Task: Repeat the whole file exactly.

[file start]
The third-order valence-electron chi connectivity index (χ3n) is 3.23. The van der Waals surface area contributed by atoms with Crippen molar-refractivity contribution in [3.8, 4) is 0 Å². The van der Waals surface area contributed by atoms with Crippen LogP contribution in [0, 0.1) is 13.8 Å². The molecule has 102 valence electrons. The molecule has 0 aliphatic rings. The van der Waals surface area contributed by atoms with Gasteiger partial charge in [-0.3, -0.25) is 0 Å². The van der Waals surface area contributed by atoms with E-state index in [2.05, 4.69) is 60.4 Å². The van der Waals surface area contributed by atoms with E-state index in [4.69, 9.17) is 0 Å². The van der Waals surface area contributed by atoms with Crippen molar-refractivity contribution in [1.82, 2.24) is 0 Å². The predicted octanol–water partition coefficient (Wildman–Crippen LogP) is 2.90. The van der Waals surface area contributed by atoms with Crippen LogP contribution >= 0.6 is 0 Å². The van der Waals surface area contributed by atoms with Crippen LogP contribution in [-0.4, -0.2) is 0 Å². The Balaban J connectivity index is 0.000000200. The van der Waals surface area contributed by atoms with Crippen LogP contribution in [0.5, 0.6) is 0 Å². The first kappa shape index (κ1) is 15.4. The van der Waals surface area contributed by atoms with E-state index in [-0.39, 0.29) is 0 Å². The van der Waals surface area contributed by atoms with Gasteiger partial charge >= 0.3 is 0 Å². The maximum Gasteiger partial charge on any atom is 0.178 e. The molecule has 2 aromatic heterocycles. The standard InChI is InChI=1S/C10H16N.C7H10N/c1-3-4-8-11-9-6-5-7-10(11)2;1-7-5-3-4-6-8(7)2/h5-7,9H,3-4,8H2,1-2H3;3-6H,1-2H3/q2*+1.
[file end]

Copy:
The third-order valence-electron chi connectivity index (χ3n) is 3.23. The van der Waals surface area contributed by atoms with Crippen molar-refractivity contribution in [3.8, 4) is 0 Å². The van der Waals surface area contributed by atoms with Crippen LogP contribution in [0, 0.1) is 13.8 Å². The molecule has 102 valence electrons. The molecule has 0 aliphatic rings. The van der Waals surface area contributed by atoms with Gasteiger partial charge in [-0.3, -0.25) is 0 Å². The van der Waals surface area contributed by atoms with E-state index in [2.05, 4.69) is 60.4 Å². The van der Waals surface area contributed by atoms with E-state index in [4.69, 9.17) is 0 Å². The van der Waals surface area contributed by atoms with Crippen molar-refractivity contribution in [1.82, 2.24) is 0 Å². The predicted octanol–water partition coefficient (Wildman–Crippen LogP) is 2.90. The van der Waals surface area contributed by atoms with Crippen LogP contribution >= 0.6 is 0 Å². The van der Waals surface area contributed by atoms with Crippen LogP contribution in [-0.4, -0.2) is 0 Å². The Balaban J connectivity index is 0.000000200. The van der Waals surface area contributed by atoms with Crippen LogP contribution in [0.5, 0.6) is 0 Å². The first kappa shape index (κ1) is 15.4. The van der Waals surface area contributed by atoms with E-state index in [-0.39, 0.29) is 0 Å². The van der Waals surface area contributed by atoms with Gasteiger partial charge >= 0.3 is 0 Å². The maximum Gasteiger partial charge on any atom is 0.178 e. The molecule has 2 aromatic heterocycles. The standard InChI is InChI=1S/C10H16N.C7H10N/c1-3-4-8-11-9-6-5-7-10(11)2;1-7-5-3-4-6-8(7)2/h5-7,9H,3-4,8H2,1-2H3;3-6H,1-2H3/q2*+1.